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History of Bullet Proof Glass


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Lamination is what makes modern day bullet resistant glass possible. Here is how the idea of laminating glass came to be. Laminated glass was discovered on accident by a French chemist in 1903. Edouard Benedictus came across the invention through carelessness in the laboratory when he dropped a glass beaker, which had been coated with a plastic cellulose nitrate, on the floor. The beaker broke into pieces but did not come apart. He realized that this was due to the viscous collodion that lined the inside of the beaker. This gave way to the development of a glass-plastic composite for use in automobiles. Although it was not immediately adopted by the automobile industry it found widespread use in the military as eyepieces for gas masks during World War I.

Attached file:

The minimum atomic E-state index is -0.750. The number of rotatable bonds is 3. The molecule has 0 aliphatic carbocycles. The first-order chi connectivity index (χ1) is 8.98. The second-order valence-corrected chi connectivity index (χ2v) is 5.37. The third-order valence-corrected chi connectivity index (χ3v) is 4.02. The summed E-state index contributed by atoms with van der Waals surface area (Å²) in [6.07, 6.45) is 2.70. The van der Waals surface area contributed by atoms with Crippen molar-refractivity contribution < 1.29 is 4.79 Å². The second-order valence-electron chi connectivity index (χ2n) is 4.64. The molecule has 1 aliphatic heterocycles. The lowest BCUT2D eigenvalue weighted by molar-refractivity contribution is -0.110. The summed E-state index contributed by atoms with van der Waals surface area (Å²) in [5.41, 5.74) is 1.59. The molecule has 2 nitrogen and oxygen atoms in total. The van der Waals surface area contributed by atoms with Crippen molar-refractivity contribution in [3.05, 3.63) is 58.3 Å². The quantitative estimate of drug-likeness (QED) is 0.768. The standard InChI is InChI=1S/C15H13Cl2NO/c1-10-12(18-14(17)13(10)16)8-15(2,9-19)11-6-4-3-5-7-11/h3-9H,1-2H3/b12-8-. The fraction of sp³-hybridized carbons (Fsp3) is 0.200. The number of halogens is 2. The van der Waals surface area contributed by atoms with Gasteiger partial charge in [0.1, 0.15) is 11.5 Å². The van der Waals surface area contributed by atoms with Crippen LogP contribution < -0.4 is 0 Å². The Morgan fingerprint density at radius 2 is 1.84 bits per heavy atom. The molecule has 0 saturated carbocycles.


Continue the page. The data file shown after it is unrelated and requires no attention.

Ruprecht von Wittlesbach is supposed to have invented “Prince Rupert’s Drops,” which are considered by some to be an early precursor to bulletproof glass. “Prince Rupert’s Drops” are essentially quenched teardrop shaped bits of glass. They are formed when molten droplets of glass are allowed to fall into water, which rapidly cools the glass. This greatly increases the toughness of the glass except at the end of the droplet’s tail. If the droplet is struck on the end of its tail it will burst almost explosively into small fragmented pieces. By World War II glass laminates were commonly used as a form of bulletproofing. The bulletproof glass of World War II was much heavier that made today. The bulletproof laminate was made by gluing sheets of glass together with liquid rubber. This form of bulletproof glass was anywhere from 100 to 120 mm thick. Over the years the materials have improved allowing laminates to withstand larger impacts at reduced weights and dimensions. Today laminated glass is used for a number of things ranging from car windshields to hurricane protection to bullet resistant windows in government buildings.